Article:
In the example embodiment, inverter 214 includes a capacitor 218 and a plurality of switches arranged in three parallel sets of switches 220, 222, 224, also referred to as phases 226, 228, and 230, respectively, of inverter 214 (e.g., first set of switches 220 may be referred to as a first phase 226 of inverter, second set of switches 222 may be referred to as a second phase 228 of inverter 214, and third set of switches 224 may be referred to as a third phase 230 of inverter 214). Switches 220, 222 (e.g., and phases 226, 228) may be referred to as an H-bridge of inverter 214. When operating at variable speed frequency, start winding 210 is coupled to second phase 228 and is coupled to third phase 230 through bypass switch/relay 236.
Rectifier 216 rectifies power from AC source 232, capacitor 218 functions as a storage element for the rectified power from rectifier 216, and sets of switches 220, 222, 224 (phases 226, 228, and 230) to regulate current provided to windings 208, 210 in some modes of operation.
Contactor 212 may be controlled (e.g., closed, opened, commutated) by any suitable control means, such as, for example, a microcontroller, a field programmable gate array (FPGA), a digital signal processing (DSP) device, a remote system controller, a local system controller, and the like (e.g., motor controller 132 and system controller 140). Contactor 212 may be controlled to enable switching between supplying variable frequency power and line frequency power (e.g., driving second winding 210 using inverter 214 or directly with line frequency voltage and current from AC source 232).
In addition, drive circuit 200 has a simplified wiring scheme, compared to drive circuit 100 and other known drive circuits. In particular, drive circuit 200 includes a reduced number of wiring connections (e.g., because of the elimination of solid state switches 130). Further, drive circuit 200 is less costly and requires less surface area than drive circuit 100 (e.g., because of the elimination of solid state switches 130).
Accordingly, drive circuit 200 described herein is in communication with at least one controller (e.g., motor controller 132, system controller 140, etc.) and controls, during the transition from the inverter to line frequency power, power supply to motor 202 during the above-mentioned contactor 212 closing delay without requiring the use of costly and space-taking additional solid state switches such as TRIACs (e.g., solid state switches 130) while maintaining the reliable functionality of constantly providing current to motor 202 (e.g., specifically during transitioning from using inverter 214 to supplying line frequency power).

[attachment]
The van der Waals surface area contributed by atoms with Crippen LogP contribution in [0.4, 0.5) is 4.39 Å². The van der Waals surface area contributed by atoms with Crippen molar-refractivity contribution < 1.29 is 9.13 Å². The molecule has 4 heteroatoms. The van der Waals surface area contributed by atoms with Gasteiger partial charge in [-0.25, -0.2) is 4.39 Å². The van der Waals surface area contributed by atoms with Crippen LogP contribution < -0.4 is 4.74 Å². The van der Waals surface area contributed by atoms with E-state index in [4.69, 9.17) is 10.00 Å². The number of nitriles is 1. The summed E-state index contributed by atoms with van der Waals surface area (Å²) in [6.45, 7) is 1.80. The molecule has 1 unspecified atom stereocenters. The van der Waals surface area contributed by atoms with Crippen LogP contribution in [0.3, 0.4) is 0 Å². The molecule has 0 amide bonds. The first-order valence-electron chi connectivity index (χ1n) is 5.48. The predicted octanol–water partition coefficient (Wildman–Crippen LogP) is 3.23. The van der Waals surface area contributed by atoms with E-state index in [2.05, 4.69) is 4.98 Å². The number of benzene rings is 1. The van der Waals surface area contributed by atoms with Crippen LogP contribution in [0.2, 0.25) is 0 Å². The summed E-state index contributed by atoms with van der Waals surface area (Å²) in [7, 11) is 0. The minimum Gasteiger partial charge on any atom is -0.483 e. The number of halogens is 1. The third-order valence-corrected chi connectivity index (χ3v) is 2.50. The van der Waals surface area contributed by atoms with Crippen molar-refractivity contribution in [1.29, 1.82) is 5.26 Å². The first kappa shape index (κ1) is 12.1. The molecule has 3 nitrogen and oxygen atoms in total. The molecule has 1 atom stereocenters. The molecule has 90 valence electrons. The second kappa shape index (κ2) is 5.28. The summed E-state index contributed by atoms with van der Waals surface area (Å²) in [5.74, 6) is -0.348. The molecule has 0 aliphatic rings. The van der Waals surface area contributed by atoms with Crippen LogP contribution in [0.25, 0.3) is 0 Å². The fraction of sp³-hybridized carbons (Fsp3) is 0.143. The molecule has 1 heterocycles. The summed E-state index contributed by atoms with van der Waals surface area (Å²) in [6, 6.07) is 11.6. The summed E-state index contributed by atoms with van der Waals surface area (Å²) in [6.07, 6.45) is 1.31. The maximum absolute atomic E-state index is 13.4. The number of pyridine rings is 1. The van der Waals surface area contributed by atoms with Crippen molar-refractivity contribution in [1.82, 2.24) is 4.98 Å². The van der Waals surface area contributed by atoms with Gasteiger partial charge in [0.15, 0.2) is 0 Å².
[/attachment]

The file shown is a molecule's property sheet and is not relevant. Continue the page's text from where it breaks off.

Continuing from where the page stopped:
In the example embodiment, the at least one controller is configured to operate inverter 214 in an H-bridge mode, when controlling the transition from supplying variable frequency current to supplying line frequency current, to disable third phase 230 of inverter 214, commutate start winding 210 of electric motor 202 through bypass switch/relay 236, synchronize motor speed to a desired level so as to minimize motor slip during transition, and/or minimize inverter current prior to transition, and synchronize the phase of motor voltage to a desired level in order to minimize out of phase current while transitioning from inverter to line operation. Further, to control power supply during the above-mentioned contactor delay, the controller is configured to determine a polarity of a sensed alternating current (AC) voltage, disable, based upon the determined polarity of the sensed AC voltage, at least two switches of the H-bridge (e.g., the lower switch of switches 220 and the upper switch of switches 222), and control contactor 212 to close, thereby preventing contactor 212 and inverter 214 from energizing motor 202 at the same time once the contactor reaches its fully-closed state. In some embodiments, based upon the determined polarity of the sensed AC voltage, at least two different switches of the H-bridge may be disabled (e.g., the upper switch of switches 220 and the lower switch of switches 222). Controlling contactor 212 to close may include controlling contactor 212 to begin closing and controlling pulse width modulation (PWM) at electric motor 202 until contactor 212 is closed (e.g., after 1.5 line cycles are complete).